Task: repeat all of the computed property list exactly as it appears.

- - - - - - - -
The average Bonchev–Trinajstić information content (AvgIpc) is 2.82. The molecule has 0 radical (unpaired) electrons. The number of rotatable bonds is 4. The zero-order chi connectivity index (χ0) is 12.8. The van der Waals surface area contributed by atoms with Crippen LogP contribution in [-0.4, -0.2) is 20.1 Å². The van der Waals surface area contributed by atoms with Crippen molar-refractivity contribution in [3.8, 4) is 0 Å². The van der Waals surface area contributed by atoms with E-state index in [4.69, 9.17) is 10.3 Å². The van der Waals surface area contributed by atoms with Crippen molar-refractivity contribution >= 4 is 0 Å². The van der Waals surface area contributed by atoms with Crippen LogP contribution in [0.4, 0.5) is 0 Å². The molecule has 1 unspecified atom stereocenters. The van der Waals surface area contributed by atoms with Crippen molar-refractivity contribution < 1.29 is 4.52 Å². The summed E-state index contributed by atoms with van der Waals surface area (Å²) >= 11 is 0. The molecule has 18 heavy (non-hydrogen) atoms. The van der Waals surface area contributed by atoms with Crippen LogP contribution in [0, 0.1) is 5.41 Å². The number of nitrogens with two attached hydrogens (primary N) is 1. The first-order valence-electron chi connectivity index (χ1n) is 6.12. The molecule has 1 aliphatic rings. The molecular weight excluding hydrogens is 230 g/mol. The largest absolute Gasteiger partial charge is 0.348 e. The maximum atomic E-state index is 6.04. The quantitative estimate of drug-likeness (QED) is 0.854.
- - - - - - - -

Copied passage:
The average Bonchev–Trinajstić information content (AvgIpc) is 2.82. The molecule has 0 radical (unpaired) electrons. The number of rotatable bonds is 4. The zero-order chi connectivity index (χ0) is 12.8. The van der Waals surface area contributed by atoms with Crippen LogP contribution in [-0.4, -0.2) is 20.1 Å². The van der Waals surface area contributed by atoms with Crippen molar-refractivity contribution in [3.8, 4) is 0 Å². The van der Waals surface area contributed by atoms with E-state index in [4.69, 9.17) is 10.3 Å². The van der Waals surface area contributed by atoms with Crippen molar-refractivity contribution >= 4 is 0 Å². The van der Waals surface area contributed by atoms with Crippen LogP contribution in [0.4, 0.5) is 0 Å². The molecule has 1 unspecified atom stereocenters. The van der Waals surface area contributed by atoms with Crippen molar-refractivity contribution < 1.29 is 4.52 Å². The summed E-state index contributed by atoms with van der Waals surface area (Å²) >= 11 is 0. The molecule has 18 heavy (non-hydrogen) atoms. The van der Waals surface area contributed by atoms with Crippen LogP contribution in [0, 0.1) is 5.41 Å². The number of nitrogens with two attached hydrogens (primary N) is 1. The first-order valence-electron chi connectivity index (χ1n) is 6.12. The molecule has 1 aliphatic rings. The molecular weight excluding hydrogens is 230 g/mol. The largest absolute Gasteiger partial charge is 0.348 e. The maximum atomic E-state index is 6.04. The quantitative estimate of drug-likeness (QED) is 0.854.